4. A WWW page (Note: The first date is the page date, if given. The second is the access date):

"Log Cabin Literary Center." 19 Mar. 1997. <http://www.spaceland.org/lclc/> (21 Apr. 1997).

5. A newspaper article:

"When Good Dogs Go Bad." Plainview Herald 1 Aug. 1993: 1B.

6. An article in a magazine:

Hackett, George.  "The Longest Jump."  Newsweek 15 Aug. 1983: 48.

7. An article in a journal paginated by volume:

Harris, James R.  "Rhetoric of Science."  College English  53 (1991):  282-307.

8. An article in a journal paginated by issue:

Matthews, William.  "Miss Bishop."  The Gettysburg Review  5:1 (1992):  71-72.

9. A personal interview:

Nutley, Delbert.  Personal Interview. 1 Apr. 1993.

10. An article in a dictionary or encyclopedia:

"Goblin."  The Oxford English Dictionary.  1971 ed.  


5.1 Read the following three passages and the publication information for each one. Imagine that you are using the passages as sources in an essay. Show briefly how you would incorporate them into your own writing with a running acknowledgment and parenthetical documentation.

a. Quote all or part of this one:

"Students of chaos theory, which is grounded in mathematics, believe that their emerging discipline is revealing patterns of order deeply embedded in the chaos that seethes all around."

This comes from page 142 of an essay called "Chaos: The Ultimate Asymmetry" by Arthur Fisher. It was published in the anthology, Best Science Writing: Readings and Insights, published by Oryx Press in 1991 in Phoenix. The anthology was edited by Robert Gannon. The essay is on pages 138-157.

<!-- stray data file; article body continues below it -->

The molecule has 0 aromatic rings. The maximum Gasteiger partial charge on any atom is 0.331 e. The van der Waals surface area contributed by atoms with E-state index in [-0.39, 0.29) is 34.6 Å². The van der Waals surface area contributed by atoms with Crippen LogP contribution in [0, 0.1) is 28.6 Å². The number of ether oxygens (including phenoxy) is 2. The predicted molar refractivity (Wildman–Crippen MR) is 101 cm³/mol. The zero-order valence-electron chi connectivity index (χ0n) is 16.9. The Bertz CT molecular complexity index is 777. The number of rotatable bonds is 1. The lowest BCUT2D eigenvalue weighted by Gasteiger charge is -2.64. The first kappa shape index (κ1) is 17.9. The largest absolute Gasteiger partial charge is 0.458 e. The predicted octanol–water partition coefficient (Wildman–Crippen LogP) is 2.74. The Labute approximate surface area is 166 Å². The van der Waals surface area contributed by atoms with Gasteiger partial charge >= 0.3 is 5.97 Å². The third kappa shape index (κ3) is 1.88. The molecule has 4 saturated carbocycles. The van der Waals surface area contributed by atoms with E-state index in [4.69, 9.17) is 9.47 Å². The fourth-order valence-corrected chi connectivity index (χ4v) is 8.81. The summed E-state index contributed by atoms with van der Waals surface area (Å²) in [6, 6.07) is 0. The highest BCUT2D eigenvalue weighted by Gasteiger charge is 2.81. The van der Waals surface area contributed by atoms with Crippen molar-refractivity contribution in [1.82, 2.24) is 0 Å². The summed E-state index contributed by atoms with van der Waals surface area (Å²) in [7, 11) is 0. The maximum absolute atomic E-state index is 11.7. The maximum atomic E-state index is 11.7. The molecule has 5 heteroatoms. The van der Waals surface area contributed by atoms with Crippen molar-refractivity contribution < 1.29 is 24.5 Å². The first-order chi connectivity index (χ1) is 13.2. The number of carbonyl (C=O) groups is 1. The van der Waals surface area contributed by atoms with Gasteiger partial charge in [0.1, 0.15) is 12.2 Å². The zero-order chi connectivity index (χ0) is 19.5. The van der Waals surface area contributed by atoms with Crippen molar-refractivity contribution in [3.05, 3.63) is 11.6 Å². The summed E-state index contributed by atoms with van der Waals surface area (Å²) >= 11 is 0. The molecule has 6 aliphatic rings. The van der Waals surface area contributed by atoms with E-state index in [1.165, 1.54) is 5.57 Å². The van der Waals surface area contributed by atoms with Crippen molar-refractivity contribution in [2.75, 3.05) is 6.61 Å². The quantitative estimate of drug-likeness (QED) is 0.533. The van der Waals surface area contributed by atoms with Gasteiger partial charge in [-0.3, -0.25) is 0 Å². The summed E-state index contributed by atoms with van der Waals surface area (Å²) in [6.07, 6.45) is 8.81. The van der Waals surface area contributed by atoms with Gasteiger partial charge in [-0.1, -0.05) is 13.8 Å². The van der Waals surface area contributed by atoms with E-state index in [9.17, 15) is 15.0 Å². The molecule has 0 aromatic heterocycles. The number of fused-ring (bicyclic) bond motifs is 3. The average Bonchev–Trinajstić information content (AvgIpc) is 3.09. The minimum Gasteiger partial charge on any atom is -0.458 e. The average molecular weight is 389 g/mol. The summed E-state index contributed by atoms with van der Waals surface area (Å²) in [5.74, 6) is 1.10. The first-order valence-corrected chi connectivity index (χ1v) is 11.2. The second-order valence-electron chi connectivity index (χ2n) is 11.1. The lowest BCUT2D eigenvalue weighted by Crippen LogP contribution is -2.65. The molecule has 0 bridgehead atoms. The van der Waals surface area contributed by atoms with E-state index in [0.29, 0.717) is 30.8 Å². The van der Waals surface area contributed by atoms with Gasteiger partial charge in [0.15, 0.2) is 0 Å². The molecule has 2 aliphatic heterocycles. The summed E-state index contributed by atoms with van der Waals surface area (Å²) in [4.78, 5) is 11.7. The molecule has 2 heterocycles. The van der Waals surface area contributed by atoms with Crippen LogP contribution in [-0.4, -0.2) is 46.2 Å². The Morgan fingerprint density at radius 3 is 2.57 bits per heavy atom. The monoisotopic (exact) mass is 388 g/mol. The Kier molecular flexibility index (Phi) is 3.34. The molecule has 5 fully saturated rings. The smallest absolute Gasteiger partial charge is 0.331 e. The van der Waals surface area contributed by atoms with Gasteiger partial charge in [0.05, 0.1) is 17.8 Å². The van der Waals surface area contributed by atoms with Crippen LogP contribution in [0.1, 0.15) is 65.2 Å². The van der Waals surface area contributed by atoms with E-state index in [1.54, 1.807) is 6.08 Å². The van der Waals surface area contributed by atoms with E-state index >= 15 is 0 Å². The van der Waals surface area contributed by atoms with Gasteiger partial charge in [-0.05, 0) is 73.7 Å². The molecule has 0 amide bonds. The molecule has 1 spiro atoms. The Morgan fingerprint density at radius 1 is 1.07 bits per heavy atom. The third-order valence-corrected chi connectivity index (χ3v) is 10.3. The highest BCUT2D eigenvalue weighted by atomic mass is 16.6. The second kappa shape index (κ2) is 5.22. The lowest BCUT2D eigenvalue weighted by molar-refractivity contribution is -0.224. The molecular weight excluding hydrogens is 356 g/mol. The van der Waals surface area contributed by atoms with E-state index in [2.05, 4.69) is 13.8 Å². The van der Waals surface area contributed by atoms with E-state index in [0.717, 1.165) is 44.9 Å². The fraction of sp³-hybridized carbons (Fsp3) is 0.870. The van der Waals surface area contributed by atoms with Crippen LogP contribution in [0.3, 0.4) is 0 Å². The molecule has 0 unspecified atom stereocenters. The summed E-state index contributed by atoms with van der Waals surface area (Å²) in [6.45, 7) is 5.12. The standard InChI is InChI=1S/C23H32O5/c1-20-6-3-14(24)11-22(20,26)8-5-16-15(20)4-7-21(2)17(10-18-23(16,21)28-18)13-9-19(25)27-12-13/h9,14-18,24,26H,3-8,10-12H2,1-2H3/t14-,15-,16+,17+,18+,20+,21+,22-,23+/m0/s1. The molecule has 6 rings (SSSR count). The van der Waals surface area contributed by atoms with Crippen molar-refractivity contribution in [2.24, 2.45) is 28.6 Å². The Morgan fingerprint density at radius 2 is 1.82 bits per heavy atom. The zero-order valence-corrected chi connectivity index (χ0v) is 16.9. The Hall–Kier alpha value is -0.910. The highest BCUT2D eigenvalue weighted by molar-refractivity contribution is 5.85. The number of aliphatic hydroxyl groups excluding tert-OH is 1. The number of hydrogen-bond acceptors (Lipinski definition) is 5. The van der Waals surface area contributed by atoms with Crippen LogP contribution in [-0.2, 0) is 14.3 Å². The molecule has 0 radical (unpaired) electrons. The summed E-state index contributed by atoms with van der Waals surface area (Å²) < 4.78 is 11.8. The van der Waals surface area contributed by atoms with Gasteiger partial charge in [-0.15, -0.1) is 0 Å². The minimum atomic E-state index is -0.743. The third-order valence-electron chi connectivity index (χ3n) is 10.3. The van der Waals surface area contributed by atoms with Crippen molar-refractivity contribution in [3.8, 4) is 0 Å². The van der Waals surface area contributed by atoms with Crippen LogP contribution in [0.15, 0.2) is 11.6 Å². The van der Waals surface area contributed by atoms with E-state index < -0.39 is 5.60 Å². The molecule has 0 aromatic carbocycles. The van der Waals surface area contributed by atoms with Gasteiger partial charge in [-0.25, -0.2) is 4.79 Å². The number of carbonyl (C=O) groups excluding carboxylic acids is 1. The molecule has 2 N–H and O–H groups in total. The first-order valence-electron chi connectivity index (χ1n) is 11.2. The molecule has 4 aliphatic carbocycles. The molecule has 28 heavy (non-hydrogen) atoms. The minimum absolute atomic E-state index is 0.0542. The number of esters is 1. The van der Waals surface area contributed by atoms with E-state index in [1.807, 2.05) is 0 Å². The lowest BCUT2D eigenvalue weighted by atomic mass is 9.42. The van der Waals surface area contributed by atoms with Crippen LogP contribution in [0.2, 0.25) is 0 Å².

b. Paraphrase this one:

"Portable PCs present a double-edged sword: Powerful and capable, they can substitute for a desktop in certain situations but disappoint the general business user in terms of security, expansion, and display technology."

This comes from an article called "The Perfect System" by Winn L. Rosch. It was published in July 1993 in PC Magazine. The quoted passage is on page 124. The article is on pages 123-145.

c. Summarize this one:

"Try different tones: chatty, authoritative, ironic. Try different ways of organizing: starting with the conclusion, building up to it last. Persuade with reasoning, with anecdote. Hide the weak arguments, admit them openly. Try to write it in half the length. Try different formats on the page such as lists or pictures or diagrams."

This comes from page 123 of Writing With Power: Techniques for Mastering the Writing Process. The book was published in New York in 1981 by Oxford University Press and was written by Peter Elbow.

5.2 Make a Works Cited page that gives complete publication information for each passage you worked with in Activity 5.1.